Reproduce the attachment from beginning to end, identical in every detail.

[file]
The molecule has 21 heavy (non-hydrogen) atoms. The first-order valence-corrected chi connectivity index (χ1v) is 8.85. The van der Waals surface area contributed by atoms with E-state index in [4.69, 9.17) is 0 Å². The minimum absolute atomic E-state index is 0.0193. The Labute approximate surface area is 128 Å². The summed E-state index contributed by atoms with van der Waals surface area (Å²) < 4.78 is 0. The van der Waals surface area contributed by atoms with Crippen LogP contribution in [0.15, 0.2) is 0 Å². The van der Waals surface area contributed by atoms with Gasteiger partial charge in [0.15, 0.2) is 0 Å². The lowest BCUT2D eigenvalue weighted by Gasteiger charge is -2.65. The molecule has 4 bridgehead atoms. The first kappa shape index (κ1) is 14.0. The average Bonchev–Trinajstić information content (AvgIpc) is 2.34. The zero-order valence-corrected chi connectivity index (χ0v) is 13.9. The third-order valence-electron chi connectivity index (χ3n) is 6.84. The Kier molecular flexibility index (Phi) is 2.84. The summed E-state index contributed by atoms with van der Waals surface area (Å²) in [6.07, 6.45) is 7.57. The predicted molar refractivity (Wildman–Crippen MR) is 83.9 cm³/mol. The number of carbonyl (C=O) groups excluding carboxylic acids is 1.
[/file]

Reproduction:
The molecule has 21 heavy (non-hydrogen) atoms. The first-order valence-corrected chi connectivity index (χ1v) is 8.85. The van der Waals surface area contributed by atoms with E-state index in [4.69, 9.17) is 0 Å². The minimum absolute atomic E-state index is 0.0193. The Labute approximate surface area is 128 Å². The summed E-state index contributed by atoms with van der Waals surface area (Å²) < 4.78 is 0. The van der Waals surface area contributed by atoms with Crippen LogP contribution in [0.15, 0.2) is 0 Å². The van der Waals surface area contributed by atoms with Gasteiger partial charge in [0.15, 0.2) is 0 Å². The lowest BCUT2D eigenvalue weighted by Gasteiger charge is -2.65. The molecule has 4 bridgehead atoms. The first kappa shape index (κ1) is 14.0. The average Bonchev–Trinajstić information content (AvgIpc) is 2.34. The zero-order valence-corrected chi connectivity index (χ0v) is 13.9. The third-order valence-electron chi connectivity index (χ3n) is 6.84. The Kier molecular flexibility index (Phi) is 2.84. The summed E-state index contributed by atoms with van der Waals surface area (Å²) in [6.07, 6.45) is 7.57. The predicted molar refractivity (Wildman–Crippen MR) is 83.9 cm³/mol. The number of carbonyl (C=O) groups excluding carboxylic acids is 1.